The Epistle to Titus. The historical relations to which the epistle points are these: After Paul had labored in Crete, he left Titus there; then he wrote to him the epistle, which he probably sent by Zenas and Apollos, Tit. 3: 13, in which he directs him as soon as he had sent Artemas and Tychicus to him, to hasten himself to come to the Apostle at Nicopolis, where he had concluded to pass the winter.The Epistle contains nothing definite on the first planting of Christianity in Crete, nothing on the duration and extent of the Apostle's labors there, nothing on the length of time between the departure of the Apostle from Crete and the writing of the epistle; but it is probable that the Gospel was not first preached in Crete by any other apostle, as it was Paul's maxim, not to enter into another's labors. Paul had probably labored in Crete some time, for 1: 5 presupposes that when Paul wrote the epistle, there were Christians in the principal cities, at least in a number of cities; it is probable that the epistle was written by Paul not long after his departure, for it could not be supposed that he would leave his substitute long without written instructions; finally, it is probable that Paul had given Titus these instructions a long time before winter, for only on the supposition that Paul had allotted a considerable time to Titus for labor on the island, would he have given these instructions.
If we suppose that the epistle was written during that part of Paul's life recorded in the Acts, then we may inquire whether his visit in Crete and the writing of the epistle took place before or after or during his two or three years' abode in Ephesus. Each supposition has had its supporters.
Those who place both the visit and the writing previously to Paul's residence in Ephesus, fix either on the time during which Paul was first in Corinth, Acts 18: 1-8, or while he was going from Corinth to Ephesus, Acts 18: 19, or after he had passed through Galatia and Phrygia at the commencement of his third missionary journey, before
Date of the Epistle to Titus.
he went thence to Ephesus, Acts 18: 23. But in opposition to all these views alike, is the circumstance that Apollos could not have been Paul's helper before Paul's second visit at Ephesus, Acts 18: 24-19: 1, but as he is named as such in our epistle, then we must suppose that another Apollos is here meant -a supposition which is wholly arbitrary. Besides, against the first view, according to which Paul journeyed from Corinth to Crete, thence to Nicopolis in Epirus, Tit. 3: 12, and thence back to Corinth, is the fact that the second abode of Paul in Corinth, mentioned 1 Cor. 16: 7. 2 Cor. 2: 1, etc., could not have occurred then, but must be placed afterwards. Against the second opinion is not only the fact that the journey from Corinth to Jerusalem was undertaken with a certain haste, so that there was hardly time for any labor in Crete, but also the circumstance that, according to this view, by Nicopolis, a city in Cilicia is meant, when it is not obvious why Paul would winter there and not in Antioch. Against the third view is the fact, that Paul, in his third missionary tour, had chosen Ephesus as the goal of his labors, Acts 18: 21; his labors up to the time of reaching that city were confined to "strengthening the disciples," Acts 18: 23. How would it accord with this, if Paul, instead of going at once to Ephesus, had gone from Phrygia to Crete and Corinth, and had there determined to winter in Nicopolis in Cilicia, and then go to Ephesus?
Less probable is the opinion that Paul went to Crete at the time mentioned Acts 15: 41, and that later, during his two or three years' abode in Ephesus, wrote the epistle. Against the former supposition is the circumstance that the definite route is given in Acts 15: 41 and 16: 1; against the latter, that almost the whole of the second and a part of the third missionary journey of Paul would lie between the beginning of the independent labors of Titus in Crete and the sending of the epistle to him.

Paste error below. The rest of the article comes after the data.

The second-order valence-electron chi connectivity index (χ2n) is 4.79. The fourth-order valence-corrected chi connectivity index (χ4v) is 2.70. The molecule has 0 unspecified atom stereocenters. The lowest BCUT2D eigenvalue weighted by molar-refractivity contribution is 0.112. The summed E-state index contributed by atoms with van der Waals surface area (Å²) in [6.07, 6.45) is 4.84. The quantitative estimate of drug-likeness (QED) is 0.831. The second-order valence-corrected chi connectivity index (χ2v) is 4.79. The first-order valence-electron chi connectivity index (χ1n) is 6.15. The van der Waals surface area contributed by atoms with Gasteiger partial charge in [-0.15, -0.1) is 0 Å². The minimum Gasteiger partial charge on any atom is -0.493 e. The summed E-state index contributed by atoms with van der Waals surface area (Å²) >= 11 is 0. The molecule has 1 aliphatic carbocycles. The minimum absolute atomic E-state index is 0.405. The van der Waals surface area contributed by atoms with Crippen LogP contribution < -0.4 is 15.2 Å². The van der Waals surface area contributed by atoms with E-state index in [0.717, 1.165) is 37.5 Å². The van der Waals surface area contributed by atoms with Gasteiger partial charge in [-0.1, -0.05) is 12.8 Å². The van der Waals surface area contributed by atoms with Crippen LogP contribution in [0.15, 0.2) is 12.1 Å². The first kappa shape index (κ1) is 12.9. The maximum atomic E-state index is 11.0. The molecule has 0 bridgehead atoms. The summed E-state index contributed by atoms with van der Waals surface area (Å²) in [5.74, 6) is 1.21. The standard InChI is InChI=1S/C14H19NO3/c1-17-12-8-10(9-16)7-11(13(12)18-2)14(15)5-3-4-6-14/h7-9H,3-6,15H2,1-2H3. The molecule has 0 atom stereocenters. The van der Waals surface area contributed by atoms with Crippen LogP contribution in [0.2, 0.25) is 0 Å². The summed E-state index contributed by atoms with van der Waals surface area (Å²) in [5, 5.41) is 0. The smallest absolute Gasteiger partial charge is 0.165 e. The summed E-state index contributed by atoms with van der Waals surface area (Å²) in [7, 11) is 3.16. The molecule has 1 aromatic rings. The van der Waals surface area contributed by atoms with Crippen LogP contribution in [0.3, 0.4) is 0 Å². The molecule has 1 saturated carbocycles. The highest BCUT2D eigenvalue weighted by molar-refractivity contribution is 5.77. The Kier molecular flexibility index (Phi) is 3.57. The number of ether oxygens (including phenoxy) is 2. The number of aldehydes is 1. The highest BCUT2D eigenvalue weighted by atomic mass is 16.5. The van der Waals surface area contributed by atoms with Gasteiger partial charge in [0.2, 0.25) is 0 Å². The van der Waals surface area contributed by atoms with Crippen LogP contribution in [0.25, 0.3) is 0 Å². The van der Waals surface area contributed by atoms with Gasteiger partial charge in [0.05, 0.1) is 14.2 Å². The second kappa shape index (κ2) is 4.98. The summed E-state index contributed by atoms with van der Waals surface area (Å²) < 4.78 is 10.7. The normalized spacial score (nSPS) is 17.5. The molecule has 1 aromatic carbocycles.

Some, who place the visit and the writing of the epistle after the resi dence in Ephesus, think that Paul on the journey from Ephesus to Greece went from Macedonia, vs. 1, 2, to Crete; in that case Titus, after finishing his second mission to Corinth returned again to the apostle in Macedonia; Paul with him then made a journey to Crete; then Paul returned alone to Macedonia, then wrote the epistle from Macedonia, and then first betook himself to Corinth. Thus Paul, after he had written the second Epistle to the Corinthians, must have twice passed Corinth without stopping, yet from the last notices which he had received from Corinth, he must have felt constrained not to delay his journey there. Others think that he visited Crete during his
three months' abode in Greece, Acts 20: 3. But these were winter months, in which a journey to Crete and back was not to be thought of.
The third supposition, that Paul undertook the journey to Crete from Ephesus, before his departure to Macedonia, and from thence wrote the epistle to Titus, has been defended by Wieseler with great acuteness. According to this view, Paul, having remained something over two years in Ephesus, journeyed, through Macedonia, 1 Tim. 1: 3, (namely the second journey, not mentioned in Acts) to Corinth; on this journey, which was short, Titus accompanied him; with Titus he went to Crete; on his departure he left Titus there; he returned to Ephesus, and there wrote the epistle to Titus; then he sent Timothy to Macedonia, directing him to go to Corinth, and thereupon wrote our first Epistle to the Corinthians. Then he sent Tychicus and Artemas to Crete, and directed Titus to come to him; he thereupon sent Titus to Corinth. With the hope of meeting him in Troas, he commenced his journey to Macedonia; he first met with Titus, not in Troas, but in Macedonia; he now sent him the second time to Corinth; after he had written our second Epistle to the Corinthians, he went through Macedonia to Nicopolis in Epirus, where he spent the first winter months, and then went to Corinth.
But in opposition to this theory, the following reasons may be adduced: 1. If Paul made his second journey to Corinth at the time here fixed upon, he could have spent upon it only a short time; how then is it conceivable, that he could at the same time have performed a missionary labor in Crete? 2. Paul wrote to Titus, that he should stay in Crete till he had sent to him Tychicus and Artemas, that then he should himself come to Paul at Nicopolis. According to Wieseler, Paul must have altered this plan, for he caused Titus to come to him at Ephesus; still it is hardly conceivable, that the apostle, when he had just committed to Titus an important service in Crete, should have so soon withdrawn him from it. 3. It is not probable that Paul would have fixed on a city as a winter residence, in which he had not been before, and where he could not know what reception he should find; his determination seems rather to presuppose, that he had already labored in Nicopolis. 4. In 1 Cor. 16: 6, Paul wrote to the Corinthians, "With you, perchance, I shall remain, yea even tarry through the winter;" according to Wieseler, the words ngos vuas are to be referred not to the Corinthians only, but in general to the Christians in Achaia, to whom, 1: 2, the epistle was directed; since now, according to Tacitus, Ann. 2, 53, Nicopolis in